So what are my thoughts on WordPress now I’ve had it installed for two weeks? Make sure you set the ownership of the installation correctly!
Given the need to ensure any software visible to the internet at large is as secure as possible, updates should be applied as soon as they are available to ensure any bugs and vulnerabilities are patched.
So, having installed my copy of WordPress, one of the first things I looked at was how to make sure I could easily update the software. Thankfully, WordPress provide an easy way to update the software through the integrated dashboard. Though clicking revealed I required an FTP server running on the web server to perform the updates? Not keen on setting up and FTP server on my production server, I put off the update until I had an afternoon free to install a server and get the updates carried out.
Following the Ubuntu Documentation’s suggestion of installing vsftpd (https://help.ubuntu.com/lts/serverguide/ftp-server.html) I went on to add a user whose home account was set to the directory I’d installed WordPress, to enable the files to be directed to the right place. Changing the owner of the files, I carried out the updates and then wondered why exactly they felt the need to force users to install an FTP server to carry out the updates?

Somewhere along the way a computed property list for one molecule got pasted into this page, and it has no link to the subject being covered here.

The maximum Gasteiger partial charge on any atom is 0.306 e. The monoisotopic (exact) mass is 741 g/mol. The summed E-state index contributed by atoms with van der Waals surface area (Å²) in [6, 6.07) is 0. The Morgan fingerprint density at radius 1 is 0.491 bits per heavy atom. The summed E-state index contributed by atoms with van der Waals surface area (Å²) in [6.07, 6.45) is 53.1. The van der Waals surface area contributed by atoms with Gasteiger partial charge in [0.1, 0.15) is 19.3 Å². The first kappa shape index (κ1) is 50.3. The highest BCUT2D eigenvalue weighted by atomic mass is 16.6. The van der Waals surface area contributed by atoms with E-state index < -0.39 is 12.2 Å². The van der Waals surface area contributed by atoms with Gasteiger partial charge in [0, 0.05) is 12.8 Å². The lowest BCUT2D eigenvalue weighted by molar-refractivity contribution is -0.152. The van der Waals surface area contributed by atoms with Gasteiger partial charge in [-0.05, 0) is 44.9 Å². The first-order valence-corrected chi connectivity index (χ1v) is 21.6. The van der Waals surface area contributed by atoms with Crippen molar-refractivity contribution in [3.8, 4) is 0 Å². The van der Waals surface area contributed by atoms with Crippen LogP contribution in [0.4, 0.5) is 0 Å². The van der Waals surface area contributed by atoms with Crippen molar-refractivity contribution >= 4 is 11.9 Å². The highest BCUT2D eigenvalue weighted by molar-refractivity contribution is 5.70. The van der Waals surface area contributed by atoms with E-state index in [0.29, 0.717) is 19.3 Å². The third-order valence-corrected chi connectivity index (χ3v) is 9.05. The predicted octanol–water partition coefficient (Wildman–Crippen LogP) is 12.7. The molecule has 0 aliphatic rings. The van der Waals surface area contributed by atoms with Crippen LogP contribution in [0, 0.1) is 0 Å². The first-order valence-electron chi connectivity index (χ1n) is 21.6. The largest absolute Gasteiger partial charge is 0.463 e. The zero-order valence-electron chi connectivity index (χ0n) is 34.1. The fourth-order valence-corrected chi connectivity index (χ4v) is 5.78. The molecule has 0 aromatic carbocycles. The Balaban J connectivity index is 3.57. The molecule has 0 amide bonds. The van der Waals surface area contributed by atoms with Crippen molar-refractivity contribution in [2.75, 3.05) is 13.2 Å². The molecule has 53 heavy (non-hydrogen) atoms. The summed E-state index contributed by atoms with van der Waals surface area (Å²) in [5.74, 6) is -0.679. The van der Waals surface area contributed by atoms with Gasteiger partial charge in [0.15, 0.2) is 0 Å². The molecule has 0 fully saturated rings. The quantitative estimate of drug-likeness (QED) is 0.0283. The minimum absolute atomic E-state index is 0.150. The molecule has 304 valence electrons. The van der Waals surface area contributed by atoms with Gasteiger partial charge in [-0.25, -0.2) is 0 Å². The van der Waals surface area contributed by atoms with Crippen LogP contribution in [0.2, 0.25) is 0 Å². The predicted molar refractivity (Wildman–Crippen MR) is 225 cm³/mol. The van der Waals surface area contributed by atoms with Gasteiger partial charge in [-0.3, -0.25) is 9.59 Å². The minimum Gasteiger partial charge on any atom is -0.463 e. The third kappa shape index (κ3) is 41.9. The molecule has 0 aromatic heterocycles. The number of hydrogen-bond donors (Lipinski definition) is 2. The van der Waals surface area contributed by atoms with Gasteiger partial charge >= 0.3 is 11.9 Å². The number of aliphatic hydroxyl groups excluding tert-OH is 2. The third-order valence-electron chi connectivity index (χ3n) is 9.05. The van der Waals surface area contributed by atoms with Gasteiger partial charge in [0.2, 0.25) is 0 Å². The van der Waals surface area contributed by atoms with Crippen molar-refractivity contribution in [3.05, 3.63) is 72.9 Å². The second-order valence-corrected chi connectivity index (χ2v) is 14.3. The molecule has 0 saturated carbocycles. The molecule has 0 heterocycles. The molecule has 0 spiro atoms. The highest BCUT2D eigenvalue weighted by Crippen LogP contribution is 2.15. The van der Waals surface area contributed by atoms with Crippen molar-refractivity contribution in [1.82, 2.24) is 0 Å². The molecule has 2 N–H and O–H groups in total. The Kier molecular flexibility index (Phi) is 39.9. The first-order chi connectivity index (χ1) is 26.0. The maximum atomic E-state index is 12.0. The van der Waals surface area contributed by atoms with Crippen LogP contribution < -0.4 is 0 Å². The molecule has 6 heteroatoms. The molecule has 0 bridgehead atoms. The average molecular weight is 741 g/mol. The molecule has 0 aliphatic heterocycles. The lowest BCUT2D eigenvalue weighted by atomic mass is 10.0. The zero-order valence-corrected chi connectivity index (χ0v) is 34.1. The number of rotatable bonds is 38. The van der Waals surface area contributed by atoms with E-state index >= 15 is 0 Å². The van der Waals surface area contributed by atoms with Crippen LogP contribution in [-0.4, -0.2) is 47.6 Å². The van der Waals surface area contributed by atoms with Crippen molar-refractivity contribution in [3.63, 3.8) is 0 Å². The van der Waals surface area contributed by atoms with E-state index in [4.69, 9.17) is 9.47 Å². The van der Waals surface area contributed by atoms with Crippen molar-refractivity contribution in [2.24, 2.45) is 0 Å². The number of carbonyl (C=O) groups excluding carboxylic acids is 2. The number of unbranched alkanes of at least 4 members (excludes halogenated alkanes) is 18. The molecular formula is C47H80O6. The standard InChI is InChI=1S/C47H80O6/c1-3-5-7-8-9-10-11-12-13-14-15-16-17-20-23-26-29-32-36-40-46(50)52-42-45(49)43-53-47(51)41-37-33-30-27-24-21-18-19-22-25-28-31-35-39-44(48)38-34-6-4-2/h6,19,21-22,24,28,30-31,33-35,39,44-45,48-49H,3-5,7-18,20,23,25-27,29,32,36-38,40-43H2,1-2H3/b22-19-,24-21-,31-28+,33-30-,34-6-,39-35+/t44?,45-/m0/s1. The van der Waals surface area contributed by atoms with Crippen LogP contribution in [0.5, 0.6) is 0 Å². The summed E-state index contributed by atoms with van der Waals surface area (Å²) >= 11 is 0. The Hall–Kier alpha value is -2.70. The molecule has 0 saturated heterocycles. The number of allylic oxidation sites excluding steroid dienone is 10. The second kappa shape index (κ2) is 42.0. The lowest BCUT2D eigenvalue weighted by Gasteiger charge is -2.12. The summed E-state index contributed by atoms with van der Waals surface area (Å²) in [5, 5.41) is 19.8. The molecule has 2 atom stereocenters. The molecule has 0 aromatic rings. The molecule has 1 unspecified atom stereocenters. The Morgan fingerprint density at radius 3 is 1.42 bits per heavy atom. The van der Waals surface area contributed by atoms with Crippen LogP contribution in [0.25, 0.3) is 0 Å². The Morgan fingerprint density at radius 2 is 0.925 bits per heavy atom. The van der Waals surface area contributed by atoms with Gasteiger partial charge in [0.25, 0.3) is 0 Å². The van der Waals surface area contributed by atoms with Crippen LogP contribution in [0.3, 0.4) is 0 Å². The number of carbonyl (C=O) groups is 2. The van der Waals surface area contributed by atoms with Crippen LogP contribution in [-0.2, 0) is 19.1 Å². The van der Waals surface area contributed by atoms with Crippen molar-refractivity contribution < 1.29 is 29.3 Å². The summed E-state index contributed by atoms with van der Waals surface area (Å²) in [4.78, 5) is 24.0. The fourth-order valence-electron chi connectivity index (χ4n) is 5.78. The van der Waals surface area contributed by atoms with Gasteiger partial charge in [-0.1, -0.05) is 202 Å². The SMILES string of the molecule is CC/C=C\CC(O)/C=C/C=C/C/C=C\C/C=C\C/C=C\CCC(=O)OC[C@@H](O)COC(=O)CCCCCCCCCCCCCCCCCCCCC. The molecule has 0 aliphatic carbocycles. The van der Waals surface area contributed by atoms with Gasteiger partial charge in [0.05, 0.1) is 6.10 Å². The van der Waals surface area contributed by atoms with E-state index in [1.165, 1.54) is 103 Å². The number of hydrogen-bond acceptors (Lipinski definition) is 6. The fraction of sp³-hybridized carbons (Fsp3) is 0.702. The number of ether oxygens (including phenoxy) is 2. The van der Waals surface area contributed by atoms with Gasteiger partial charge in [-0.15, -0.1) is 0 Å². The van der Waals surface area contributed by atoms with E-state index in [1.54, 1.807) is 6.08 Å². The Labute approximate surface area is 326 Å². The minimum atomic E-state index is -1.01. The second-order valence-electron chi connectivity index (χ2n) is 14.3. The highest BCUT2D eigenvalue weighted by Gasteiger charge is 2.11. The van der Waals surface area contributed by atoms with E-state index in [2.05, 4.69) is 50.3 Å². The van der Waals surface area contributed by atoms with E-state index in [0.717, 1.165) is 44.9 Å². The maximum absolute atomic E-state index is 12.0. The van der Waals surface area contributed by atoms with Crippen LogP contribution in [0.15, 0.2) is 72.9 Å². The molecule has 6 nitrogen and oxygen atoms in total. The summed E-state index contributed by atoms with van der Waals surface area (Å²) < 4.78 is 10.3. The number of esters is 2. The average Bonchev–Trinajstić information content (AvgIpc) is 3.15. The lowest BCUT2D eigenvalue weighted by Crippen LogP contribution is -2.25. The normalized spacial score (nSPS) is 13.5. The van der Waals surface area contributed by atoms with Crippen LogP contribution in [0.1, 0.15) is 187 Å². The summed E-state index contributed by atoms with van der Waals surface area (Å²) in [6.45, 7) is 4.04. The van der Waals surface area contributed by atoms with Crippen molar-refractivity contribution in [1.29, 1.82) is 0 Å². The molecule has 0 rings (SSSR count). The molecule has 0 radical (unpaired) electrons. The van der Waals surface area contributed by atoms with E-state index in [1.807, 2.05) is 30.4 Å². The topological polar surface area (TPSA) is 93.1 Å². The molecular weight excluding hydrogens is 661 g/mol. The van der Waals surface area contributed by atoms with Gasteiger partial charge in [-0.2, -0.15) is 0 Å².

Needless to day, A quick search lead me to a topic that had already discussed the issue… http://stackoverflow.com/questions/640409/can-i-install-update-wordpress-plugins-without-providing-ftp-access revealed that WordPress will only attempt to upgrade over FTP when the web server tries and fails to write to the /wp-content directory! I had already disabled the FTP server and blocked the ports again, though lesson learned: Make sure file permissions and ownership are set properly from the start!